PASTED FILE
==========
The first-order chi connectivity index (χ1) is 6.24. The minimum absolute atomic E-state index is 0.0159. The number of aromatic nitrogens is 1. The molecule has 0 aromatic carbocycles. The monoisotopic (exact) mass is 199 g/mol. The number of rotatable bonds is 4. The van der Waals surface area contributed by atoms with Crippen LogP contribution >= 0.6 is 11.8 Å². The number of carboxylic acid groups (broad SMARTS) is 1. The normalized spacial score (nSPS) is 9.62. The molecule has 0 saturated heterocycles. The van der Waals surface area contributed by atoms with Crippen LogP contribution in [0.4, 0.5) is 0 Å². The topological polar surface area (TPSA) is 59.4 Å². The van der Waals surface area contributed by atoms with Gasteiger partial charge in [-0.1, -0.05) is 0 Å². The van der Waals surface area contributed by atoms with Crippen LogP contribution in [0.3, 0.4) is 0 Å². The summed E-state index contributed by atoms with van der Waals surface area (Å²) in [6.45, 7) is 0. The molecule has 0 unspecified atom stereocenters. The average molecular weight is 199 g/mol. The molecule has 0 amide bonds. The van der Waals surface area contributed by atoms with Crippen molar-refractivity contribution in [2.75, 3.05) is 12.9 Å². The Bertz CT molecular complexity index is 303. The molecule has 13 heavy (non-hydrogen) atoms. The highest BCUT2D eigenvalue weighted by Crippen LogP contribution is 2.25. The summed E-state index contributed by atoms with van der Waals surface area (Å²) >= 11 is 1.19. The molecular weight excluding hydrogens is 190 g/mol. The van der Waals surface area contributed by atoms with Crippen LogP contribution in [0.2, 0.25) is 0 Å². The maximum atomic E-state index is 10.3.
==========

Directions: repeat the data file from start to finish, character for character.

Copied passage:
The first-order chi connectivity index (χ1) is 6.24. The minimum absolute atomic E-state index is 0.0159. The number of aromatic nitrogens is 1. The molecule has 0 aromatic carbocycles. The monoisotopic (exact) mass is 199 g/mol. The number of rotatable bonds is 4. The van der Waals surface area contributed by atoms with Crippen LogP contribution >= 0.6 is 11.8 Å². The number of carboxylic acid groups (broad SMARTS) is 1. The normalized spacial score (nSPS) is 9.62. The molecule has 0 saturated heterocycles. The van der Waals surface area contributed by atoms with Crippen LogP contribution in [0.4, 0.5) is 0 Å². The topological polar surface area (TPSA) is 59.4 Å². The van der Waals surface area contributed by atoms with Gasteiger partial charge in [-0.1, -0.05) is 0 Å². The van der Waals surface area contributed by atoms with Crippen LogP contribution in [0.3, 0.4) is 0 Å². The summed E-state index contributed by atoms with van der Waals surface area (Å²) in [6.45, 7) is 0. The molecule has 0 unspecified atom stereocenters. The average molecular weight is 199 g/mol. The molecule has 0 amide bonds. The van der Waals surface area contributed by atoms with Crippen molar-refractivity contribution in [2.75, 3.05) is 12.9 Å². The Bertz CT molecular complexity index is 303. The molecule has 13 heavy (non-hydrogen) atoms. The highest BCUT2D eigenvalue weighted by Crippen LogP contribution is 2.25. The summed E-state index contributed by atoms with van der Waals surface area (Å²) >= 11 is 1.19. The molecular weight excluding hydrogens is 190 g/mol. The van der Waals surface area contributed by atoms with Crippen LogP contribution in [0.2, 0.25) is 0 Å². The maximum atomic E-state index is 10.3.